Former President Obasanjo, who is also the Chairman of the foundation’s Leadership Council, took off from there and emphasized the importance of the consensus among the elite, so that we can keep doing ‘’what is right consistently and continually’’ He recalled his experience with Lee Kuan Yew, former Prime Minister of Singapore, some years ago. He had led some 40 young African leaders to visit the former Singaporean leader. ‘’For three days we met and brainstormed with Lee and his team, and at the end of the three days, the young leaders were eager to learn the Singaporean magic from the former Prime Minister’’, according to Obasanjo.  ‘’There is no magic wand’’, Yew answered, adding ‘’We did a few things right; and we continued to do that right’’.

 I was pleased to see Obasanjo in person after a long while. He looks well and alert for an 85-year-old, and sounds mentally fit, coherent and articulate, his voice, still strong and coarse, and not betraying any signs of weariness. It is my first time of seeing him since I bumped into him in Hilton elevator 15 years ago. On Nigeria’s protracted problems, the former President said, ‘’we seem not to take national development and growth seriously, but only individual development’’. The former President recalled that ‘’in Ikoyi up till 1975, there were no fences around the houses and homes. National security was reasonably good and so was individual security as well. Today, we are competing with one another on whose prison walls around the homes are taller’’, eliciting laughter and applause. Aig-imoukhuede had earlier introduced Obasanjo by noting that the three occasions the country seemed to have made remarkable progress were when the Otta farmer was at the helms of our affairs.

As Obasanjo was speaking, I felt a gentle brush on my shoulder, and turned around to see Mr. Peter Obi, the Labour Party presidential candidate, walking in gently to avoid causing distractions. He sat in the front row directly in front of me with Prof Kingsley Moghalu, CBN former Deputy Governor who now runs and NGO called, Institute for Governance and Economic Transformation; Mr. Paschal Dozie, elder statesman and founder of Diamond Bank and Dr. Okey Enelamah, former Minister of Industry, Trade and Investment. This was my first time of seeing Obi since we left UNN together in the mid-1980s. There was a host of other professionals, businesspeople, politicians, etc.

I looked around the hall, and noticed that many people were taking notes.  Obi himself was typing diligently on his handheld device as Obasanjo was winding down his presentation. ‘’We have had a few rare moments of elite consensus, when the elite had stuck out their neck for national development’’ the former President concluded, and one of them was when they formed the G34 Group…’’. This was the group that was established soon after the death of Gen. Sani Abacha and MKO Abiola by some eminent persons and led by the late former Vice President, Dr. Alex Ekwueme. It later transformed into the PDP. It was one of the elite pressure groups that the then UN Secretary General Kofi Anan met when he visited Nigeria during the fast-paced transition government of General Abdulsalami Abubarkar to encourage the country to stay the course. Anan later poured encomiums in his memoires on G34 for its roles in stabilizing the polity in those uncertain days.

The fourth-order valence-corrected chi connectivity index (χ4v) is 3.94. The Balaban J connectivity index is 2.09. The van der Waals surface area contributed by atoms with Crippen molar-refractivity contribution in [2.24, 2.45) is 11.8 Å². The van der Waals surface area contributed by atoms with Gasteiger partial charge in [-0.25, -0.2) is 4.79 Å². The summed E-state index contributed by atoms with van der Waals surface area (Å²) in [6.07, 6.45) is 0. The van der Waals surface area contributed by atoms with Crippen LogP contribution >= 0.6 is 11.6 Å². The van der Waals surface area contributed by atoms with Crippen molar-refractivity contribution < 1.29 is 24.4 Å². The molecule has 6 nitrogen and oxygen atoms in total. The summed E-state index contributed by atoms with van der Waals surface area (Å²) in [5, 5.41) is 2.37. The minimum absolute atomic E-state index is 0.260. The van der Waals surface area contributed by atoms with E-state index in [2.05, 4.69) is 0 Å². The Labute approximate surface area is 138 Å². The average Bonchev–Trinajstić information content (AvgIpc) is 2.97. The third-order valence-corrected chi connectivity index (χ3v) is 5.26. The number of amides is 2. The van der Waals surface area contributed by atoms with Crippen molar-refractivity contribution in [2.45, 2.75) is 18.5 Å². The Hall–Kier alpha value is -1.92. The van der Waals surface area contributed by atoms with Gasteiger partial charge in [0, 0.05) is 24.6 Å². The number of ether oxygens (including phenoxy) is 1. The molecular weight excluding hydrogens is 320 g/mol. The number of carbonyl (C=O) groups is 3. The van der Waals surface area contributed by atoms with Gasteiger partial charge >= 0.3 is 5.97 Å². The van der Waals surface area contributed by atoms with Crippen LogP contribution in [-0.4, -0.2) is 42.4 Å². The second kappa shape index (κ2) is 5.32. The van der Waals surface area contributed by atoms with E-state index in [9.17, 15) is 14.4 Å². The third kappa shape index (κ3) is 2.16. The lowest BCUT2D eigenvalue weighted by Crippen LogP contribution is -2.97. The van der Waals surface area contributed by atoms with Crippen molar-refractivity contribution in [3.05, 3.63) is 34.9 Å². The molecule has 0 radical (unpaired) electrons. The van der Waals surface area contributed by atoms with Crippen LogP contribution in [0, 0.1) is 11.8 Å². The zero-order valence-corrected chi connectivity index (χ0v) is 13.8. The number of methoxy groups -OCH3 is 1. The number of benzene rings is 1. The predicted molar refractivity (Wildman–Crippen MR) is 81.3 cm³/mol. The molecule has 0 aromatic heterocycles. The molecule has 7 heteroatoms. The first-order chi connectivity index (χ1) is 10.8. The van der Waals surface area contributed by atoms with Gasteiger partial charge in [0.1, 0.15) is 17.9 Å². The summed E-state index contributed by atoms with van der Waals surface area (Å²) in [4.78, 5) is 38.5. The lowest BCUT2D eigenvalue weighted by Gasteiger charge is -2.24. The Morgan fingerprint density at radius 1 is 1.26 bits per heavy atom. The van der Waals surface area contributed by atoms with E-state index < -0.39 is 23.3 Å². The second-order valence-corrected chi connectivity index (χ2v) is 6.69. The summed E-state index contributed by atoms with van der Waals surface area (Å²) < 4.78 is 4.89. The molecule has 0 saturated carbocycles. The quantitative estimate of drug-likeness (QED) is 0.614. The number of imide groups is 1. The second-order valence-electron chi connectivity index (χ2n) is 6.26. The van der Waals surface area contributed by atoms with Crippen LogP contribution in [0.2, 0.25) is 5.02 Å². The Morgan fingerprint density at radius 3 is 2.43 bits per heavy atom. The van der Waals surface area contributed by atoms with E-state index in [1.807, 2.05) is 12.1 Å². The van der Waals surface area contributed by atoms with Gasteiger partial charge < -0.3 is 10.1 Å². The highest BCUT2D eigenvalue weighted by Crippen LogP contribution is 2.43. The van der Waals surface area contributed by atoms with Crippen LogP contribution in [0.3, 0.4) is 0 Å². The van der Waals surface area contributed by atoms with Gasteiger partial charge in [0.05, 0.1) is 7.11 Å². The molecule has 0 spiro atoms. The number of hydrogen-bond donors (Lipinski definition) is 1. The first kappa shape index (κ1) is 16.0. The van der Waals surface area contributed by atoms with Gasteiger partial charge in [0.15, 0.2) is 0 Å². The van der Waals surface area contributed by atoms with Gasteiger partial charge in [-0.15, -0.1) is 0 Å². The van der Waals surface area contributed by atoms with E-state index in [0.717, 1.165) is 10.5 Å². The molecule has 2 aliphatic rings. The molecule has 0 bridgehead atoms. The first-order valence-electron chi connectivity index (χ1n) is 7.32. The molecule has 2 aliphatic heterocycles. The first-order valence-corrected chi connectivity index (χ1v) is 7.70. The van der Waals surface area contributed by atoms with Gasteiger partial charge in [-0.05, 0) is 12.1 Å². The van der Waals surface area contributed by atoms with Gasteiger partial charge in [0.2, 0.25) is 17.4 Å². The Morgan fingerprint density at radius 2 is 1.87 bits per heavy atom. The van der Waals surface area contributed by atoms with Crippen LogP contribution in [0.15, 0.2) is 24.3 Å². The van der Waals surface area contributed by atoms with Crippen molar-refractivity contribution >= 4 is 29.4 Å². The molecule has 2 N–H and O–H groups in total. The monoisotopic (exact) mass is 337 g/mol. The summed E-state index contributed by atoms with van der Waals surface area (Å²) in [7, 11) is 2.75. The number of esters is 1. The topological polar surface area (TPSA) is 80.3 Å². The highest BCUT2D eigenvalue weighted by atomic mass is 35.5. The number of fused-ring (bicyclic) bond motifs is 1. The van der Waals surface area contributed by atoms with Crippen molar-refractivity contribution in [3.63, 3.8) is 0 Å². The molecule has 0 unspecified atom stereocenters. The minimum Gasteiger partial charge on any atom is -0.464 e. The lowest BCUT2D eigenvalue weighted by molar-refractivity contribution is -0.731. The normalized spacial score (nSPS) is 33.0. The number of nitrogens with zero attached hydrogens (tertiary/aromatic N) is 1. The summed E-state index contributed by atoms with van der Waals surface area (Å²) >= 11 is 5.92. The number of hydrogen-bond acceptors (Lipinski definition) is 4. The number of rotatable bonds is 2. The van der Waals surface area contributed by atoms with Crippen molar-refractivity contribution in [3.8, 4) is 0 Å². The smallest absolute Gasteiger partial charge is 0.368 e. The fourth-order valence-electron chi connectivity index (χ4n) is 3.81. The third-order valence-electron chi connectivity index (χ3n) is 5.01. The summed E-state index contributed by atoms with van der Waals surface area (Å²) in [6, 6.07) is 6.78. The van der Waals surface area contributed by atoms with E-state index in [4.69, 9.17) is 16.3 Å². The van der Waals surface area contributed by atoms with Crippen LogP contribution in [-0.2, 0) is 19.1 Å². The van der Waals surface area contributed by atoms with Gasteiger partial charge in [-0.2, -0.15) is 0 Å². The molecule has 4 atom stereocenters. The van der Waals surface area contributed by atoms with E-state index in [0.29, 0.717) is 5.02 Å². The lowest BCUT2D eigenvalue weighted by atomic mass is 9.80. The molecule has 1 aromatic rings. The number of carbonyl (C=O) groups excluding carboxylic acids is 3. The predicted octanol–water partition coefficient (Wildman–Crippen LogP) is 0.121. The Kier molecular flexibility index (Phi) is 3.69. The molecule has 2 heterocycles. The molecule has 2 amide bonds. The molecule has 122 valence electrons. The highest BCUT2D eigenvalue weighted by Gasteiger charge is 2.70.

Obasanjo then invited Prof Dercon to speak; his being the main act of the day. With 12 slides replete with charts and statistics, the professor started off with some sobering numbers. In 1990, 18 countries had both more than 8 million people and more than 20% of its population in extreme poverty. Of these 18 million, only Ghana and Ethiopia had halved poverty by 2018; but seven countries more than doubled the number of people in extreme poverty – Angola, DRC, Kenya, Madagascar, Malawi, Nigeria and Zambia. 

He then drove home the point that three key steps are necessary to achieve development through elite consensus or elite bargain: 1). The country must genuinely seek an elite coalition for peace and for stability; 2). The country should be self-aware as a state; not ideologically that the state should lead or not, but the state should appreciate its weaknesses and its strengths; 3). The country should possess systems of internal or external accountability, as the basis for learning.